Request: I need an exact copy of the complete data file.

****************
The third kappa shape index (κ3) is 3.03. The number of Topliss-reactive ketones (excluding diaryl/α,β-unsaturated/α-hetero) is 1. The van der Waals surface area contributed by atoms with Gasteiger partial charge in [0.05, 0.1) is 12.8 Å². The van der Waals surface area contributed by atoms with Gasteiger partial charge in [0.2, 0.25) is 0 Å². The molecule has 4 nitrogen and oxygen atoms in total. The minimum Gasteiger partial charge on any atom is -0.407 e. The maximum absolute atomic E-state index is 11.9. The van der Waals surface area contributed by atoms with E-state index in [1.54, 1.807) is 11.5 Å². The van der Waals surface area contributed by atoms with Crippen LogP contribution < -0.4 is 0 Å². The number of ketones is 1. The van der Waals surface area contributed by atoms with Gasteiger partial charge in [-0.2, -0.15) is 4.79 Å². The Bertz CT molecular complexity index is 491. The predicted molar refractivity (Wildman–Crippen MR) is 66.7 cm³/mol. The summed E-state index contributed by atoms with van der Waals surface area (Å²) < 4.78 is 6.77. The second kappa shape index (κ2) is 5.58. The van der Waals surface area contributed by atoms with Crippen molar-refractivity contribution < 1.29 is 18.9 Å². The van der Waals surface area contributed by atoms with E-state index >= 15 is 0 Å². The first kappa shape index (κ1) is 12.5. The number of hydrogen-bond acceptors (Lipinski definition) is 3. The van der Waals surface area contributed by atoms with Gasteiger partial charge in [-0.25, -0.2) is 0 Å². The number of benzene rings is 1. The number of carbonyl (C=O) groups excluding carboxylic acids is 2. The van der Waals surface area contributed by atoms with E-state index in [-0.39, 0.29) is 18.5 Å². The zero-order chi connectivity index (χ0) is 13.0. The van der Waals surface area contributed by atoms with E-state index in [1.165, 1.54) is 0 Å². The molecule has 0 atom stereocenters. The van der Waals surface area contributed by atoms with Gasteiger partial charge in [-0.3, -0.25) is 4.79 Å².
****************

The third kappa shape index (κ3) is 3.03. The number of Topliss-reactive ketones (excluding diaryl/α,β-unsaturated/α-hetero) is 1. The van der Waals surface area contributed by atoms with Gasteiger partial charge in [0.05, 0.1) is 12.8 Å². The van der Waals surface area contributed by atoms with Gasteiger partial charge in [0.2, 0.25) is 0 Å². The molecule has 4 nitrogen and oxygen atoms in total. The minimum Gasteiger partial charge on any atom is -0.407 e. The maximum absolute atomic E-state index is 11.9. The van der Waals surface area contributed by atoms with E-state index in [1.54, 1.807) is 11.5 Å². The van der Waals surface area contributed by atoms with Crippen LogP contribution < -0.4 is 0 Å². The number of ketones is 1. The van der Waals surface area contributed by atoms with Gasteiger partial charge in [-0.2, -0.15) is 4.79 Å². The Bertz CT molecular complexity index is 491. The predicted molar refractivity (Wildman–Crippen MR) is 66.7 cm³/mol. The summed E-state index contributed by atoms with van der Waals surface area (Å²) < 4.78 is 6.77. The second kappa shape index (κ2) is 5.58. The van der Waals surface area contributed by atoms with Crippen molar-refractivity contribution < 1.29 is 18.9 Å². The van der Waals surface area contributed by atoms with E-state index >= 15 is 0 Å². The first kappa shape index (κ1) is 12.5. The number of hydrogen-bond acceptors (Lipinski definition) is 3. The van der Waals surface area contributed by atoms with Gasteiger partial charge in [-0.25, -0.2) is 0 Å². The number of benzene rings is 1. The number of carbonyl (C=O) groups excluding carboxylic acids is 2. The van der Waals surface area contributed by atoms with E-state index in [-0.39, 0.29) is 18.5 Å². The zero-order chi connectivity index (χ0) is 13.0. The van der Waals surface area contributed by atoms with E-state index in [1.165, 1.54) is 0 Å². The molecule has 0 atom stereocenters. The van der Waals surface area contributed by atoms with Gasteiger partial charge in [-0.3, -0.25) is 4.79 Å².